AHUGE feat, both in the academic and international arena, awaits Doung Dyraden at the end of this month.
The 17-year-old student of Baktouk high school says he takes it in his stride; as compared to his initial astonishment when he bagged first place in the recent National Grade 12 Physics Contest.
Doung Dyraden felt the pressure of competition against the top budding scientists from high schools throughout the country, but is now brimming with confidence and determination.
Doung Dyraden will compete against young physicists from all over the world in a contest known as the International Olympiad in Astronomy and Astrophysics (IOAA). This is the third IOAA, and will take place in Iran from October 17 to 26, and Doung Dyraden is determined to do his country proud.
“For this wonderful contest, the government has offered special training for me and four other candidates.” he said. “The training focuses on our planet Earth and is running from July until October.”
The IOAA competition will certainly be Doung Dyraden’s biggest challenge yet. He adds excitedly, “I aim to succeed in Iran because I understand most of the challenging lessons and am well-equipped with knowledge, heading into the competition.” Doung Dyraden’s story is one of hard work, commitment and, of course, a good deal of natural talent.
Digesting knowledge derived only from teachers at school was never sufficient for Doung Dyraden.
He sets aside three to four hours per night for studying at home, in order to memorise the lessons, carry out research and do extra exercises, which are extended from his lessons.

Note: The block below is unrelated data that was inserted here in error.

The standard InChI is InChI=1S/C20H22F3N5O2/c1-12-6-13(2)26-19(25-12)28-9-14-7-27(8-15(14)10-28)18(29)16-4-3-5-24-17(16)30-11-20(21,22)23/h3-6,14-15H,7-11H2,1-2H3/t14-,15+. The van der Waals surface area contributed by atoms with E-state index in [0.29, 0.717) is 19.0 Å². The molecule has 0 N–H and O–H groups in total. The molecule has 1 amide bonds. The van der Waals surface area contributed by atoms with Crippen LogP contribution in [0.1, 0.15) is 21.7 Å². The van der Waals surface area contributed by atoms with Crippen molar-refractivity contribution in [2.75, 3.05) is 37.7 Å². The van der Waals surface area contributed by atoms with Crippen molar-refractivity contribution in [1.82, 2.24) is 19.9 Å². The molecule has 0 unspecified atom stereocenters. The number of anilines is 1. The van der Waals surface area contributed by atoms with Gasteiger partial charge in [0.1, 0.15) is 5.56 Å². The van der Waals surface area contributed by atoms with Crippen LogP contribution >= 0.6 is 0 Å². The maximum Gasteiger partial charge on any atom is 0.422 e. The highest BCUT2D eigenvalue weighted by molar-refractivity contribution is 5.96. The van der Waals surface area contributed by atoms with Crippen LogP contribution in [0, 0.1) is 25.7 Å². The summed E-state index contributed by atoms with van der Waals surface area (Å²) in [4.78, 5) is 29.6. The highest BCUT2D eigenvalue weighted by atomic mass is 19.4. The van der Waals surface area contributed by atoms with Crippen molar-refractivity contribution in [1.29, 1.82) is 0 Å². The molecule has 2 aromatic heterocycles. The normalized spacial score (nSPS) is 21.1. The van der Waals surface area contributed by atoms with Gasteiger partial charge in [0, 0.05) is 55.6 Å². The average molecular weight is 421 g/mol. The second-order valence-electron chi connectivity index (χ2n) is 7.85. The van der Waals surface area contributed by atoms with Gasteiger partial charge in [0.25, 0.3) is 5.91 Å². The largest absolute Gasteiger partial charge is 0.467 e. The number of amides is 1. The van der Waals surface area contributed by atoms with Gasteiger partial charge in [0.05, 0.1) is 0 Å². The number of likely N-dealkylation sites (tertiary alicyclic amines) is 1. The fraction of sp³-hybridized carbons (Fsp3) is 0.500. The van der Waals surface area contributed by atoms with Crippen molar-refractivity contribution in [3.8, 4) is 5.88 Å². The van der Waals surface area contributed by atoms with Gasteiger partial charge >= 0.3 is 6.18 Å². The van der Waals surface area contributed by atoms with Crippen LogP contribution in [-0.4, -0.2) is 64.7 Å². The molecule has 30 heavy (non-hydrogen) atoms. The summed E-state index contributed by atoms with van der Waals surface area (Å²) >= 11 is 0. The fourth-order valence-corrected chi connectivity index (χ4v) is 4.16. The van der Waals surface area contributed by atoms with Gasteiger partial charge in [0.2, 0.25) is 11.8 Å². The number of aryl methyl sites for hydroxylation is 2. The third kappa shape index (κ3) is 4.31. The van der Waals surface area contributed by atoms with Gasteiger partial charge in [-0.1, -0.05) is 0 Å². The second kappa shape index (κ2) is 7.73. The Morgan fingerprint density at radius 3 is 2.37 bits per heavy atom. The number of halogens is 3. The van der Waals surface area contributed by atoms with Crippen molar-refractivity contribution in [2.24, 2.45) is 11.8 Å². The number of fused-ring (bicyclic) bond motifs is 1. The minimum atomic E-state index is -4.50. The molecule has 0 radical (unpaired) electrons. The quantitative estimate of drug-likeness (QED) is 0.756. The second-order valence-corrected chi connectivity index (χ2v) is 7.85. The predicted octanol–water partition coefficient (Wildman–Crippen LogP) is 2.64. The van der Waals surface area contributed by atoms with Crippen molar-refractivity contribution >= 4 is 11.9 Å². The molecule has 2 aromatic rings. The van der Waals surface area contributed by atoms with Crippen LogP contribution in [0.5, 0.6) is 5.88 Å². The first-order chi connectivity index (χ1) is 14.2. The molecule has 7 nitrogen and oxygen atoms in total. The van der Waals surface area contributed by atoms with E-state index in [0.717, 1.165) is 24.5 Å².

However, he admits he is afraid of problems that may arise from neglecting his health while studying.
“Knowledge can bring money and is an invaluable property in life. Everyone should try to study hard, but we need to keep ourselves healthy too,” Doung Dyraden believes.
A friend of the physics whiz who goes by the name Bellin asserts that Doung Dyraden is a hardworking and helpful student. He often help his weaker classmates, by coaching them in lessons they may not have understood.
At other times, Doung Dyraden can be found checking the Internet to find out ways of applying for a scholarship to study abroad. The fruits of these labours paid off recently, when he was awarded a 10-day study tour in Japan.
Though Doung Dyraden is often busy with his studies, he still makes time to get involved in social work.
As a member of the Cambodian National Scout Association, Doung Dyraden says he is very happy to be given the opportunity to help less-fortunate Cambodian people.
“I was chosen by my teacher to inform other students about the importance of education.
“Also, on every holiday I am assigned to stand near the traffic lights and inform people about traffic law,” he says, beaming with pride.
“I want to be an engineer when I am older and hope I can use my skills to help the government to develop the country. I wish to have the chance to study engineering in Japan, and that is my next big goal after the IOAA.”
Doung Dyraden’s parents are proud of his achievements and hope he can repeat his victory on the global stage. Dyrada, Doung Dyraden’s father sums up his sentiments: “There were certainly a few tears when we heard that our child won the national contest and was going to represent the country at an international contest.”